Steamy heat after rain, the car battery of the housemate’s bashed-up vehicle gone flat overnight, silky fruit wasps crawling around kitchen surfaces. I wander back and forth with a copy of Lydia Davis’ translation of Proust’s Combray in one hand, lost in that labyrinthine masterpiece. My blind eye swollen with recurring glaucoma that may ease by evening. The dogs follow me around, not bothered in the least by my temporary abstractedness. For lunch I shall make something to eat with two stray mushrooms, a cupful of lentils and a bunch of fresh coriander.
2013 is apparently The Year of Reading Proust.
vocabularies that might express some of what
we no longer can.”
Conflict. The garden services manager explains to me in Afrikaans that he wants to spray insecticides on the weedier corners of the garden.
‘No,’ I say, and won’t discuss this. Dead birds, poisoned chameleons, contaminated water trickling down to the roots of my trees, a silent spring.
The housemate wants to donate her body to medical research. No coffin, no cremation, just a memorial service.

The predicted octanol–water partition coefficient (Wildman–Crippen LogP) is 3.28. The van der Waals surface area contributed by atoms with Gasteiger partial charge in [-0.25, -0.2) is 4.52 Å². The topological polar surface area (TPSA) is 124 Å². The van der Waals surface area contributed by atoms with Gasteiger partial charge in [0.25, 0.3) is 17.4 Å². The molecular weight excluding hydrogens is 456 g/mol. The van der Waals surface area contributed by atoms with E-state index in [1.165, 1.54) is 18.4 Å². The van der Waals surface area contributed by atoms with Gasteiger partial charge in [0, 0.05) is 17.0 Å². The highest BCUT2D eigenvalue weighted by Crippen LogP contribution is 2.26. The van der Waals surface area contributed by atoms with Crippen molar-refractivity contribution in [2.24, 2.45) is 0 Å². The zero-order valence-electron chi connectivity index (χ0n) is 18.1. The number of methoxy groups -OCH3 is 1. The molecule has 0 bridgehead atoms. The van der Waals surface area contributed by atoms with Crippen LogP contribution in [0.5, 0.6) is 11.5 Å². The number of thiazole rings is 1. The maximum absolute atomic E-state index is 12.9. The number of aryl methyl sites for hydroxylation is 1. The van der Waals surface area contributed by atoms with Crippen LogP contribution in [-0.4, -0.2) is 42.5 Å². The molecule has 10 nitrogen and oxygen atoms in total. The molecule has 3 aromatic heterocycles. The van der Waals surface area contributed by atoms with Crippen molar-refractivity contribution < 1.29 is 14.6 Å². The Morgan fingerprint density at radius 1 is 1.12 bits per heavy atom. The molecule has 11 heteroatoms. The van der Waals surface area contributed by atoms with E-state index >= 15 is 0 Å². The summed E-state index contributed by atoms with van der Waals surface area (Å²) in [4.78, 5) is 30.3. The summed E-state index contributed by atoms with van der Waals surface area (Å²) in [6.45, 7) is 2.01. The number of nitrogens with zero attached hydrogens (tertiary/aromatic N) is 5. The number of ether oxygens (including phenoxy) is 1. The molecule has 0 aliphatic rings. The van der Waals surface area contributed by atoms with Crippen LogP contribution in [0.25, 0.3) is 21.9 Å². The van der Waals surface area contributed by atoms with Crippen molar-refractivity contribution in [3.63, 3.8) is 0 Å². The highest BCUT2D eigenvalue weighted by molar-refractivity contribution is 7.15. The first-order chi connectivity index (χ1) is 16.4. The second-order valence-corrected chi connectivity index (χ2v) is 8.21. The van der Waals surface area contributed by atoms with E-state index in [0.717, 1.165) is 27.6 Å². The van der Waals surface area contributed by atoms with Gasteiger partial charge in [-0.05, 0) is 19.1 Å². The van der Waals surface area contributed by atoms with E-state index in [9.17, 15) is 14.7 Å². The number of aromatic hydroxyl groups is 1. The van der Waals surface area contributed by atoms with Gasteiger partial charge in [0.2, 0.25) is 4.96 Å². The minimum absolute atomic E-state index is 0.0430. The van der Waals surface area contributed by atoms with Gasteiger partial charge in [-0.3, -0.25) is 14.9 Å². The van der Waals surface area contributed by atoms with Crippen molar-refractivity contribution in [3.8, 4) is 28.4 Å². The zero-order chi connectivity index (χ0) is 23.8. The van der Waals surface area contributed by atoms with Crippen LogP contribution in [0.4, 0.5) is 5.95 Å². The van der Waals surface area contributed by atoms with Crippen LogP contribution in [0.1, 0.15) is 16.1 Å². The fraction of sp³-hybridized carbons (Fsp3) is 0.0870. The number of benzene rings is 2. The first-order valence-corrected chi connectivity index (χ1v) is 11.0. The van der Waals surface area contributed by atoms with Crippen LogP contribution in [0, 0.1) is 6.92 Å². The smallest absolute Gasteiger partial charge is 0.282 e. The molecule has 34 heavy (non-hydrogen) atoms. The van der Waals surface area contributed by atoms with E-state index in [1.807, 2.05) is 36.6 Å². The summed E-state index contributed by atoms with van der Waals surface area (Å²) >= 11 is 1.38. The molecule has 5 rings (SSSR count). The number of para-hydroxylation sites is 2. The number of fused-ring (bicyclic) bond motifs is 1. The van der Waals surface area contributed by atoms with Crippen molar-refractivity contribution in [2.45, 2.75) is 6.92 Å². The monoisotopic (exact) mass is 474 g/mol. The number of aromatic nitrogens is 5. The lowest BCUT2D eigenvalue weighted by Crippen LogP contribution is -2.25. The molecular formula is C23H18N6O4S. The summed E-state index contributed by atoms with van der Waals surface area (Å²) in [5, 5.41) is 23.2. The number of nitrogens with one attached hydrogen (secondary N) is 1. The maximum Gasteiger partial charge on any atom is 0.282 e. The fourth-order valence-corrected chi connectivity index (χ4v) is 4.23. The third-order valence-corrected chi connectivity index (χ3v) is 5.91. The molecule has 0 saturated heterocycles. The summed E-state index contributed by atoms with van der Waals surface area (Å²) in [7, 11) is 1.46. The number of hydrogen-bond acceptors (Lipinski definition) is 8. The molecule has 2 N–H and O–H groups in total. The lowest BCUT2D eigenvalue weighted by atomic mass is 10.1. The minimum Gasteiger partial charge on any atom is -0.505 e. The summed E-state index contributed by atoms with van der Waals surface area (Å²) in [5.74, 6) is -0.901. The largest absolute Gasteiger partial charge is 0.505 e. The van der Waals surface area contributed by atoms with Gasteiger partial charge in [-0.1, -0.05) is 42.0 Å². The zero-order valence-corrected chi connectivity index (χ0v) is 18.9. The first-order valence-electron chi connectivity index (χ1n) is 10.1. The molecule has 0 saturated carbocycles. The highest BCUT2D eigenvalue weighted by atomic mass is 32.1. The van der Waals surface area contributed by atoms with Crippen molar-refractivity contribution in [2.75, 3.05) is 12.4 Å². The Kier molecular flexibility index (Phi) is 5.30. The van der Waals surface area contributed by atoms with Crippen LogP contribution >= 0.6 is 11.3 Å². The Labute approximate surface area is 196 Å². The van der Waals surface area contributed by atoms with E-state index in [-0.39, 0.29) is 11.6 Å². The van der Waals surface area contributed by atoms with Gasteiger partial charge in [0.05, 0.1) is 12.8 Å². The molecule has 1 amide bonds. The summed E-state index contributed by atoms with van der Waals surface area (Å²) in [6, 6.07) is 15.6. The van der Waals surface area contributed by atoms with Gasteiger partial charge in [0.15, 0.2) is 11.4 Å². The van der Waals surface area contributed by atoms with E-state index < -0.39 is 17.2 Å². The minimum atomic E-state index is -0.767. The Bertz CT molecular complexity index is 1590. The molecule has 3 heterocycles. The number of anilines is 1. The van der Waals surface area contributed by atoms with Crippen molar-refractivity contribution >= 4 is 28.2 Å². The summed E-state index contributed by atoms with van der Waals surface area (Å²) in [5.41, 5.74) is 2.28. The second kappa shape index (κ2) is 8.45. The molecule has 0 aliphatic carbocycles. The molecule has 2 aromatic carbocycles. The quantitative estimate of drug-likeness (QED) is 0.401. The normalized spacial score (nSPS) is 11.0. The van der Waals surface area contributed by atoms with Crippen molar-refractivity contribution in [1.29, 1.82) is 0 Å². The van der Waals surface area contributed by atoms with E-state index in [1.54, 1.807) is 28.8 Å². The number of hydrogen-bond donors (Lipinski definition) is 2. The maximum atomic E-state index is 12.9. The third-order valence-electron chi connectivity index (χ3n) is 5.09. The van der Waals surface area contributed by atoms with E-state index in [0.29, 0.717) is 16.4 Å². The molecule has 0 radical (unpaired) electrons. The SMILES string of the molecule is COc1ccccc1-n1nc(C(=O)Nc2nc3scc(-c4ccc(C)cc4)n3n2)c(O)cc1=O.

‘Fine,’ I say, and won’t talk about the housemate dying one day, it must never happen while I am still alive, unbearable thought.
Never mind, there is Proust along with earthy lentils for lunch. And the cherry-pie violet scent of heliotrope drifting in through the window.
“But when from a long-distant past nothing subsists, after the people are dead, after the things are broken and scattered, taste and smell alone, more fragile but more enduring, more unsubstantial, more persistent, more faithful, remain poised a long time, like souls, remembering, waiting, hoping, amid the ruins of all the rest; and bear unflinchingly, in the tiny and almost impalpable drop of their essence, the vast structure of recollection.”